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Old 10-09-2012, 10:20 AM
catamount catamount is offline
MC Fanatic
Join Date: Feb 2012
Boat: 1987 ProStar 190
Location: Vermont
Posts: 500
Anyone with an 87 or 88 Prostar knows that the dash area makes it nearly impossible to fit a replacement DIN stereo in place with any kind of waterproof cover. The area is just too thin to fit a normal waterproof cover. I tried cobbling together a new cover but it was hard to get it to stay in place and to keep the water out, plus it just looked dated and was cheaply constructed.

I got caught in a storm once early in the summer, and the stereo died. After a summer without any tunes, I was fed up. One problem is that the dash area is VERY limited on this boat.

Wanting to avoid anything with a place for water to enter (an external aux port or CD slot for instance), I decided to give the new Jensen MS30 a shot. It only takes up 3inches of space, and is completely waterproof.

I bought it from Katerno for under $100 shipped:

This unit was just released recently so there are zero reviews of it online. I must be one of the first.

Besides being tiny and waterproof, it is actually a pretty robust little unit for it's size. On the back there are inputs for RCA AUX, as well as a USB input for an MP3 device. Cool!
  • 160 watts (40w x4)
  • IPX6 waterproof design
  • AM/FM
  • Full four channel output
  • USB input for MP3 enable devices
  • Auxiliary input (RCA)
  • Line out audio (RCA)
  • Large, daylight readable LCD display
  • Audio tone, balance and fader controls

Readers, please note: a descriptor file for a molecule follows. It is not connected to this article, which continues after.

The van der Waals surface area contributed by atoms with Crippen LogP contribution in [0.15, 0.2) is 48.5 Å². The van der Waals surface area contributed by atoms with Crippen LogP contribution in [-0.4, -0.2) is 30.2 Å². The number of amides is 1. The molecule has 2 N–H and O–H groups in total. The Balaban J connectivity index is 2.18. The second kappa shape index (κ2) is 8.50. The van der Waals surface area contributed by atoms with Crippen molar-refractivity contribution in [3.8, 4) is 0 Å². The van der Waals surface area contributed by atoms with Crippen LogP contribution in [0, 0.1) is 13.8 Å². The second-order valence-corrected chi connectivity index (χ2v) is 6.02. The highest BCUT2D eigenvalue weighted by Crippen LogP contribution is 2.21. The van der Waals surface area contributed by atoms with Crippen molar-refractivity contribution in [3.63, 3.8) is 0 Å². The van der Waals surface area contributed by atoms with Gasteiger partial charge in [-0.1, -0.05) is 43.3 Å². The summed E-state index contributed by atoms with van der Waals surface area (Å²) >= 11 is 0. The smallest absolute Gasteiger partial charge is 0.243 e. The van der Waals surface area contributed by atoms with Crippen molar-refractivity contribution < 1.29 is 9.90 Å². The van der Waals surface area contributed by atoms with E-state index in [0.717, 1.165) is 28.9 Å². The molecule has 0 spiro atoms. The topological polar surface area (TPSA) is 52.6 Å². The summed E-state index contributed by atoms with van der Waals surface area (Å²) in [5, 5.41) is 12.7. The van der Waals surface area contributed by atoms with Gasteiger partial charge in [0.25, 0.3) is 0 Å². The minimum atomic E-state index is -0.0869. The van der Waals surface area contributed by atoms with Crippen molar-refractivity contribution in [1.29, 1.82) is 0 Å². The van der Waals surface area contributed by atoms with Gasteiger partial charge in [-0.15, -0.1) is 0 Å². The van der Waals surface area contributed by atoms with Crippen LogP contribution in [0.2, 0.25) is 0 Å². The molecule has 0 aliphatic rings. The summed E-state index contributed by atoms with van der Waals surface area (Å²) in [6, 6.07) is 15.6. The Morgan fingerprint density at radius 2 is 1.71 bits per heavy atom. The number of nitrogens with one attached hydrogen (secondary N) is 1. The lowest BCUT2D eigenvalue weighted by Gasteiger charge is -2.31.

• Zero current memory draw
  • Conformal-coated circuit boards
  • Blue backlit controls (LED illumination)
  • UV-resistant finishes/materials (meets ASTMD4329)
  • Corrosion-resistant materials (meets ASTMB117)
  • FCC/CE certified

There are line outs for your amp, but unfortunately no "remote" line to turn on the amp. To solve that problem, I bought a $12 unit from PAC that will accomplish the task of turning the AMP off when the stereo is no longer in use: PAC TR-4 Car Audio Remote Wire Turn On Wire 2 Second Delay Module

The first thing to do was to sketch out where it would go:

A multipurpose cutting bit on a Dremel made short work of the cut out.

It looks good in it's new home. I should've taken a picture with the unit on, but it skipped my mind. It has a cool blue back light.

Best of all, I can leave this thing outside in the elements without a cover and know it'll work the next day.

The next thing to do is fab up a cover plate for that unsightly hole where my old stereo used to live. I am thinking that I'll powder coat a thin piece of stainless and then have someone etch the Mastercraft logo into it.
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